Donald West

From NewgonWiki
Jump to navigation Jump to search
Donald J. West

Donald James West, or Donald J. West (9 June 1924 – 31 January 2020) was a British psychiatrist and criminologist, Emeritus Professor of Clinical Criminology at the University of Cambridge and former Director of the Institute of Criminology at the University of Cambridge, UK.

He was particularly known for his 1955 book, Homosexuality (revised 1968), arguing for tolerance. He was an ally to sexual minorities including MAPs, co-authoring a supportive book on homosexuality (1997) with fellow MAP ally psychiatrist Richard Green.[1]

West helped pioneering 1st wave MAP Movement figure Thomas O'Carroll with his book, Paedophilia: The Radical Case (1980), with O’Carroll giving West his “heartfelt thanks” in the introduction. Much later in 2011, he helped promote O’Carroll’s book Michael Jackson's Dangerous Liaisons, writing that "The author’s sympathy lies with the children whose feelings are disregarded by adults in prosecutorial combat. His vivid and insightful commentary is a joy to read".[2]

Responding to Dutch MAP Edward Brongersma's article The Meaning of Indecency, published in the British Journal of Criminology,[3] West criticized Brongersma's use of research while voicing his agreement with his overall conclusions[4]:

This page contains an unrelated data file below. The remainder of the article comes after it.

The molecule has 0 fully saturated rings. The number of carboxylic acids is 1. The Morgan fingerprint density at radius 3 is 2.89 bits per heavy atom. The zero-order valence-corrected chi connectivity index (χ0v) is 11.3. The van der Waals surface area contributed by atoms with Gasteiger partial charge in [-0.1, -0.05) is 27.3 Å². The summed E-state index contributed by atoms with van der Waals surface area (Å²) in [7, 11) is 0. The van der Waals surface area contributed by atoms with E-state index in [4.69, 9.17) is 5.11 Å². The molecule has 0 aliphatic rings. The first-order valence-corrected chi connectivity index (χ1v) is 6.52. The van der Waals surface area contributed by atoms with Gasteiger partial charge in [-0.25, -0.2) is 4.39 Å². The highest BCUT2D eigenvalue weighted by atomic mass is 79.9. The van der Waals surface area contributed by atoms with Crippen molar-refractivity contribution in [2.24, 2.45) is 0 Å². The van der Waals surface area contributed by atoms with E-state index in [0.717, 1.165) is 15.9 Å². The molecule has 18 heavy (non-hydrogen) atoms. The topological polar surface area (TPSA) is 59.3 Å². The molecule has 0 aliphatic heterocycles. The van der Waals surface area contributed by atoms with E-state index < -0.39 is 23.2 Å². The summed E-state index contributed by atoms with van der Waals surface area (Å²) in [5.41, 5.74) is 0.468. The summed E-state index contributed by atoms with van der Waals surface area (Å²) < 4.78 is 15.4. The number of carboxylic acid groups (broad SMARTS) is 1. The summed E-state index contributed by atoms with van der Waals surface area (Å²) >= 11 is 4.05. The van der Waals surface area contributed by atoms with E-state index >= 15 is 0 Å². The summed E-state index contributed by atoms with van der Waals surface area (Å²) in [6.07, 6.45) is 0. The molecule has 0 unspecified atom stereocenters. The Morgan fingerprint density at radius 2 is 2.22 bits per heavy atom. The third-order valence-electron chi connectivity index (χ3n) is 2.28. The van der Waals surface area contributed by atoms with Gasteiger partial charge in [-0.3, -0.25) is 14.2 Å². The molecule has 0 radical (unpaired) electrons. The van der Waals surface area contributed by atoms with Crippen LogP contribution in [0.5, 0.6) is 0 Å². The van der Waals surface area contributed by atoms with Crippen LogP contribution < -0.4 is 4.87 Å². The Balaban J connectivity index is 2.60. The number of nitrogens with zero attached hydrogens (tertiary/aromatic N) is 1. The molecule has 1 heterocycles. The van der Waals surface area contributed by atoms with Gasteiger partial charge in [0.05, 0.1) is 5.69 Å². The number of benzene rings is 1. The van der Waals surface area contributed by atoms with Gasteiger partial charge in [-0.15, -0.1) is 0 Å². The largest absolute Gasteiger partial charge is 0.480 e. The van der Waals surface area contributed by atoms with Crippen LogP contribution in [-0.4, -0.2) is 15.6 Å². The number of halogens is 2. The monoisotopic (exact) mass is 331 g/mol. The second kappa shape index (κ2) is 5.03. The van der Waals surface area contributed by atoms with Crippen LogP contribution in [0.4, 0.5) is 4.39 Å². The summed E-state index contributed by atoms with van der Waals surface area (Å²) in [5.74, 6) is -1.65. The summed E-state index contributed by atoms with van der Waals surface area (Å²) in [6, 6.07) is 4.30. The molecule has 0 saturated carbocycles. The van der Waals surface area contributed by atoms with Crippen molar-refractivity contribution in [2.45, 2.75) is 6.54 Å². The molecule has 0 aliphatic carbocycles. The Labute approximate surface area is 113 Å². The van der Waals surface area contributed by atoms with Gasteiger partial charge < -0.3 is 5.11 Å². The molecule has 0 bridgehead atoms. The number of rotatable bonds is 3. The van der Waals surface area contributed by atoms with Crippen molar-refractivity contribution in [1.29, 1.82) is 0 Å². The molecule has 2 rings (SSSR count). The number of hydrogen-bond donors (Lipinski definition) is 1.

I happen to agree that the criminal prosecution of sexual acts is inappropriate, whatever the age of the participants. [...] One might conclude from Brongersma's comments that a child's contact with adult sexuality is a neutral, sometimes even a positively beneficial, experience, and this may indeed sometimes be the case. Be that as it may, one cannot escape the confines of one's own culture, and the fact remains that it is the norm for children to be kept, as far as practicable, in ignorance of adult sexuality, and that, for some at least, a sudden, unexpected confrontation can be a frightening, off-putting experience. Furthermore, where a child is concerned, passive acquiescence from fear or ignorance is not necessarily "informed consent".

The reason why, in spite of these reservations about his arguments, I still support Brongersma's conclusion is simply this. In my judgment, the trauma of the criminal process is worse for the child than the sexual incident itself. Consensual sexual behaviour of children, however inconvenient or inappropriate, is better controlled by education and welfare measures than by the criminal law. Neither Brongersma nor I, however, is suggesting that the sexual molestation of unwilling, reluctant and complaining children should be other than a criminal act. (pp. 32-33).

In 1981, West wrote that mutually willing ("consensual") age-disparate sex was sometimes beneficial:

Admittedly, pedophiliac relationships do sometimes seem beneficial. A child may learn much from a consistent and caring adult lover and come to cherish him as a friend long after the period of erotic attachment has passed.